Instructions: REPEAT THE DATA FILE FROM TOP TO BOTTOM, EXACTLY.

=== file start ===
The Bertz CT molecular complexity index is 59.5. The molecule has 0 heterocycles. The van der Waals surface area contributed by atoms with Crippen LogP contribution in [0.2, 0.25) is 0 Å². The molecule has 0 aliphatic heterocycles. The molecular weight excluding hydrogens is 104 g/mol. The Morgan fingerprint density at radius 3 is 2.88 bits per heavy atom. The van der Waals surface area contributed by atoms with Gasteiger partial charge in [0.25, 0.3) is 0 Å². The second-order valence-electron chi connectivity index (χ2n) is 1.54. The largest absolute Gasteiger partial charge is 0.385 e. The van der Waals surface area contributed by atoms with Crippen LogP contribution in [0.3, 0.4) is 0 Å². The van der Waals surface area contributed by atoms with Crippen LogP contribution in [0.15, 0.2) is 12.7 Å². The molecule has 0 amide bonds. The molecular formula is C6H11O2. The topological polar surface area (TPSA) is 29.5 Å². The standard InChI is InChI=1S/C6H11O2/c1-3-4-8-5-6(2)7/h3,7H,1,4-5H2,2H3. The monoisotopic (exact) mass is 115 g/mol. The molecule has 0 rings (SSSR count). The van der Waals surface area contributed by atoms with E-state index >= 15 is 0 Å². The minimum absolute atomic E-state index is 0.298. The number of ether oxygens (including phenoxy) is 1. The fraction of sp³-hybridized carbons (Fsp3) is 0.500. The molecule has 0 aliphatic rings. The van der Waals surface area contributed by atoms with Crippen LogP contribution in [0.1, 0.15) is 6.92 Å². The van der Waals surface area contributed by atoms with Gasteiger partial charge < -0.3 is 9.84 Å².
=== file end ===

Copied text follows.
The Bertz CT molecular complexity index is 59.5. The molecule has 0 heterocycles. The van der Waals surface area contributed by atoms with Crippen LogP contribution in [0.2, 0.25) is 0 Å². The molecule has 0 aliphatic heterocycles. The molecular weight excluding hydrogens is 104 g/mol. The Morgan fingerprint density at radius 3 is 2.88 bits per heavy atom. The van der Waals surface area contributed by atoms with Gasteiger partial charge in [0.25, 0.3) is 0 Å². The second-order valence-electron chi connectivity index (χ2n) is 1.54. The largest absolute Gasteiger partial charge is 0.385 e. The van der Waals surface area contributed by atoms with Crippen LogP contribution in [0.3, 0.4) is 0 Å². The van der Waals surface area contributed by atoms with Crippen LogP contribution in [0.15, 0.2) is 12.7 Å². The molecule has 0 amide bonds. The molecular formula is C6H11O2. The topological polar surface area (TPSA) is 29.5 Å². The standard InChI is InChI=1S/C6H11O2/c1-3-4-8-5-6(2)7/h3,7H,1,4-5H2,2H3. The monoisotopic (exact) mass is 115 g/mol. The molecule has 0 rings (SSSR count). The van der Waals surface area contributed by atoms with E-state index >= 15 is 0 Å². The minimum absolute atomic E-state index is 0.298. The number of ether oxygens (including phenoxy) is 1. The fraction of sp³-hybridized carbons (Fsp3) is 0.500. The molecule has 0 aliphatic rings. The van der Waals surface area contributed by atoms with Crippen LogP contribution in [0.1, 0.15) is 6.92 Å². The van der Waals surface area contributed by atoms with Gasteiger partial charge < -0.3 is 9.84 Å².